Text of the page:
Hitting a tire with a sledgehammer is a uniquely satisfying exercise. It uses many of the same muscles as battle ropes and is equally demanding. All you need is a standard sledgehammer, available from places like Home Depot, and an old SUV tire.
Just put your tire flat on the floor and hit the wall with your hammer. Continue for the prescribed number of reps or duration. Try to put your whole body into each swing, periodically swapping sides to avoid muscle imbalances. Wear work gloves to prevent blisters.
A complex is a sequence of exercises done back-to-back using the same training tool. There are barbell, dumbbell, and kettlebell complexes, and burpees are an example of a bodyweight complex.
Using a complex, you can virtually train every muscle in your body in a very small space, as most complexes are done in place. Done for low reps and with heavy weights, complexes are useful for building strength and muscle size. However, using lighter weights and higher reps, they’re an awesome conditioning tool and a great alternative to battle ropes.
Examples of complexes include:
- Barbell deadlifts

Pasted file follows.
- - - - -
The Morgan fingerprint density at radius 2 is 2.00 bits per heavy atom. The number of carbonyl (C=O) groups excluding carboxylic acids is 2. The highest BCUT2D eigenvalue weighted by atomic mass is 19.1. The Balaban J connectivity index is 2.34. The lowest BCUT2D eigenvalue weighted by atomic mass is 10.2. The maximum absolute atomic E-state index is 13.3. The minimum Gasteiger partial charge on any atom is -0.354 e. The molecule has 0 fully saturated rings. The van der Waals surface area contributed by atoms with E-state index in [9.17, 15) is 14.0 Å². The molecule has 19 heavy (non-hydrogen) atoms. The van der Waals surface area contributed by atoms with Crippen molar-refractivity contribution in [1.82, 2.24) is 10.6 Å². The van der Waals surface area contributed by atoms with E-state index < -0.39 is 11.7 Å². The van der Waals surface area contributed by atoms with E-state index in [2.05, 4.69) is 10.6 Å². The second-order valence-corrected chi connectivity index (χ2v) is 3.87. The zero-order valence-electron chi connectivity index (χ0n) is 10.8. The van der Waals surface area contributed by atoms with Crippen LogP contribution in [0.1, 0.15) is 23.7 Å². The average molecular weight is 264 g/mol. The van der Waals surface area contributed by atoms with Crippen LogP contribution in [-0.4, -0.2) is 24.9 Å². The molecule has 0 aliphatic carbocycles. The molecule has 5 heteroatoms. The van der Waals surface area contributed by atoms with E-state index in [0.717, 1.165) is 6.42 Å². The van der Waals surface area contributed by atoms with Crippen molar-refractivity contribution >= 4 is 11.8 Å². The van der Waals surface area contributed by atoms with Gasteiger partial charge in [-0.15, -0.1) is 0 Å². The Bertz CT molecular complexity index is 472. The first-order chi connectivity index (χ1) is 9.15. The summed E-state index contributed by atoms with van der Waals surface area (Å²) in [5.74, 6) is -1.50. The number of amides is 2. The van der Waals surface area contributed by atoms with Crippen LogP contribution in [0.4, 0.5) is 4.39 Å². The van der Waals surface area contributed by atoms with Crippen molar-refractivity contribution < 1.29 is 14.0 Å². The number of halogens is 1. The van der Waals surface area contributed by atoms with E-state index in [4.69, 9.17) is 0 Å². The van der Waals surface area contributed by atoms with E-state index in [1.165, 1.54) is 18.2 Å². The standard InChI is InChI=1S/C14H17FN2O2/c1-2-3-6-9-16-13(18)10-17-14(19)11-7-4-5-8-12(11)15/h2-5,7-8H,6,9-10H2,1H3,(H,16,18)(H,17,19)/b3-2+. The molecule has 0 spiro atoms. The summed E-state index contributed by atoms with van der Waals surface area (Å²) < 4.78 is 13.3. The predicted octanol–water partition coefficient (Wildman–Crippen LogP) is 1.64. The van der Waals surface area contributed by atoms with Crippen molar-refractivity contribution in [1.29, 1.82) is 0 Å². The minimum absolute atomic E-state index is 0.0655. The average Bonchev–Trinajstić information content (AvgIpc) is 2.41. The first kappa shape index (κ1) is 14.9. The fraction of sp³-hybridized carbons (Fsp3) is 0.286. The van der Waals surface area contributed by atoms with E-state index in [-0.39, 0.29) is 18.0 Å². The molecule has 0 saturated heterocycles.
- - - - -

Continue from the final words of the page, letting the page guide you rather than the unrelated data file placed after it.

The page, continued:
- Bent over row
- Hang clean
- Front squat
- Kettlebell goblet squats
- Overhead rear lunges – left leg/hand
- Overhead lunges – right leg/hand
You can read all about complexes in this guide.
12. Medicine Ball Slams
Medicine ball slams involve many of the muscles used in battle ropes. Slams can be done indoors or outdoors, but you should make sure both your floor and the ball are up to the demands of this intense exercise.
Place a mat on the floor to avoid leaving marks, and use a non-split ball so you don’t ruin your workout equipment. Some medicine balls are filled with gel, and they could burst during your workout. Non-filled balls are a better choice, as are old-fashioned leather and horsehair medicine balls. Some medicine balls are also specifically made for slamming – slam balls.